Opinion: How Big Data Can Change the Game – Big Data Propels Obama to Re-election
As the election buzz about how Obama won the election in the most horific economic conditions any incubant has ever seen, many want to know why. America has yelling for years and Barack extracted that signal from the noise using big data to “listen”. He aligned his message to those who were speaking to him.
On election day America spoke and Barack Obama has won re-election. One key element of Obama’s victory that cannot be overlooked: Big Data.
Its influence on this election has been poorly documented but it played a huge role in returning Obama to the White House. CNN, Fox and the networks completely missed the Big Data/Silicon Valley angle. I’ve been saying Big Data can disrupt all industries and here it has disrupted the election. It literally put Obama over the top. It was that close. Romney just got out played in the big data listening game. Just ask Nate Silver. Enough said there.
I have been closely following the election. We had two capable candidates. Romney offered a strong fiscal policy. Obama’s social agenda was spot on. The Republicans, however, are “completely out to lunch” on the pulse of America, unable to fully understand the diversity of the country and the demographic make-up of today’s voters.
If Steve Jobs were alive he may have volunteered to help Obama promote his campaign. Well he was there in spirit because it was, Jobs’ iPhone that did help. Smartphones, social media, big data and predictive analytics all played a key role in Obama’s re-election bid, serving as a parallel “ground game” to the traditional “knocking on doors” ground game.
In the summer of 2011, I met with Rayid Ghani, the chief scientist of Obama’s campaign. Rayid was formerly with Accenture Technology Labs in Chicago. It was Rayid’s job to capture the “data firehose” and work with other “alpha geeks” to develop the algorithms that fully aligned Obama’s messages to shifting voter sentiment. The messages were then shared in real-time across social media, Twitter, text messaging and email. Rayid and his team, including volunteers from Google, LinkedIn and other start-ups in Silicon valley, collected massive amounts of voter data and were able to respond to concerns almost instantly. Without this big data effort, I’m not sure Obama wins re-election.
America is about hope and growth. This is why many found Romney’s fiscal policies so attractive. But it is Obama that speaks to the heart of the upward mobility aspirations of hard working Americans, including entrepreneurs, wanna-be entrepreneurs, and immigrants who want to start their own business and contribute to society. This is the new middle class that Obama speaks to. They represent new opportunities and new growth – mirroring the country’s new demographics. It is not the old guard.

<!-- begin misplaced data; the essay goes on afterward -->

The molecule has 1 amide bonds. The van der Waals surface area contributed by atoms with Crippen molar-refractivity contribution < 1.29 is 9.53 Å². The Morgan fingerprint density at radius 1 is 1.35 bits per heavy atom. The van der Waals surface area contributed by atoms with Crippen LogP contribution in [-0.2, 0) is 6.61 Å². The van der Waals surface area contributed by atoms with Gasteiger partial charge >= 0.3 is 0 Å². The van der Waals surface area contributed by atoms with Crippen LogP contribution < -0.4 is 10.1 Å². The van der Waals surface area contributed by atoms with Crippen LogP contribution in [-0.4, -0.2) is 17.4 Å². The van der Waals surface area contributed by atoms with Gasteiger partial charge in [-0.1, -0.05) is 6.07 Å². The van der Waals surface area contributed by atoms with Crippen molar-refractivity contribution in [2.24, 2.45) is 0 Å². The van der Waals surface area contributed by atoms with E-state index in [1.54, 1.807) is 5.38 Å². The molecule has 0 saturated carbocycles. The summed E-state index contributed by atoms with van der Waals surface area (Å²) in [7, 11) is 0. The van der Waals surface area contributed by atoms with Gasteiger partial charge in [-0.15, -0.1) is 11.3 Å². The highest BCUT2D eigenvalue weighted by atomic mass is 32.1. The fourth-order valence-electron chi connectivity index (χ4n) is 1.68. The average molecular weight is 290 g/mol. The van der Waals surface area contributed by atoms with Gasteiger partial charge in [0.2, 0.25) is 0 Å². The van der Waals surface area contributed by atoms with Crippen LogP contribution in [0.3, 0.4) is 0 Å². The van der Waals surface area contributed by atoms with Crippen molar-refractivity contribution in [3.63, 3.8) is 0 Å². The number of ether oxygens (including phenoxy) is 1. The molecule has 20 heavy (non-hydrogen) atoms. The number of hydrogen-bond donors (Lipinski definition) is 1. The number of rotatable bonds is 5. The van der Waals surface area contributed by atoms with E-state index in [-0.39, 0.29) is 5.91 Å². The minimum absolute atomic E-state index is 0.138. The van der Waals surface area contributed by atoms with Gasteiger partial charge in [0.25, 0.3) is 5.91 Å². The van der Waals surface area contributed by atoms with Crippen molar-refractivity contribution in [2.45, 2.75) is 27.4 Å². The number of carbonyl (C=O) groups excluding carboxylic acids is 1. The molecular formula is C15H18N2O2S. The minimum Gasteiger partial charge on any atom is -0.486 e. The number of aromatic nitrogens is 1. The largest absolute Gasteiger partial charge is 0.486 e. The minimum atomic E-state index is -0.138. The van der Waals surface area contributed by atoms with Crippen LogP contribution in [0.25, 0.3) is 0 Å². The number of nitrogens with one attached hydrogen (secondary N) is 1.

Today’s tech culture has shifted the game in terms of voting and politics. There’s a whole new generation of people coming into the electorate who are young and have a definite perspective about what the future should look like. It’s more inclusive and globally oriented. They don’t take their cues from Big Media. They use their smartphones, Twitter, Facebook and other social media to help understand what is most important to them. They use these same tools to spread their message even further. The Obama campaign understood this. The Romney campaign did not.
Using Big Data, the Obama campaign could understand real-time sentiment across targeted groups and respond almost instantly with a message that could be quickly received and spread instantly to their friends and family using these same tools. This is not spam. These were well crafted messages that people wanted to receive. Big Data allowed the campaign to clue into sentiment right away, craft the right message and respond.
The Obama campaign was not using social media simply to get out their message but using social media to help create signals, align those signals with the voters, and then mobilize those who received their signals. This is much more than texting a person urging them to vote or asking them for money. Those are important but this new big data “listening” effort was more about synthesizing cultural sentiment. Mobilizing people, connecting with everyone, giving everyone a voice, and helping spread their message.
The days when old media and traditional gatekeepers can define the issues are over. Campaigns now need to look at Twitter, Facebook and crowd behavior to understand the pulse of the electorate. When the book is written on this election it’s going to be written how big data, Internet culture, and mobile phones enabled people to share their opinions, give everyone a voice and connect with one another.
Obama understood big data and this new generation of voter, Romney did not. Silicon Valley and even credit to the “crazy ones” like Steve Jobs were essential in helping Obama win re-election.
Here is my video of my comments on the subject on SiliconANGLE.TV NewsDesk
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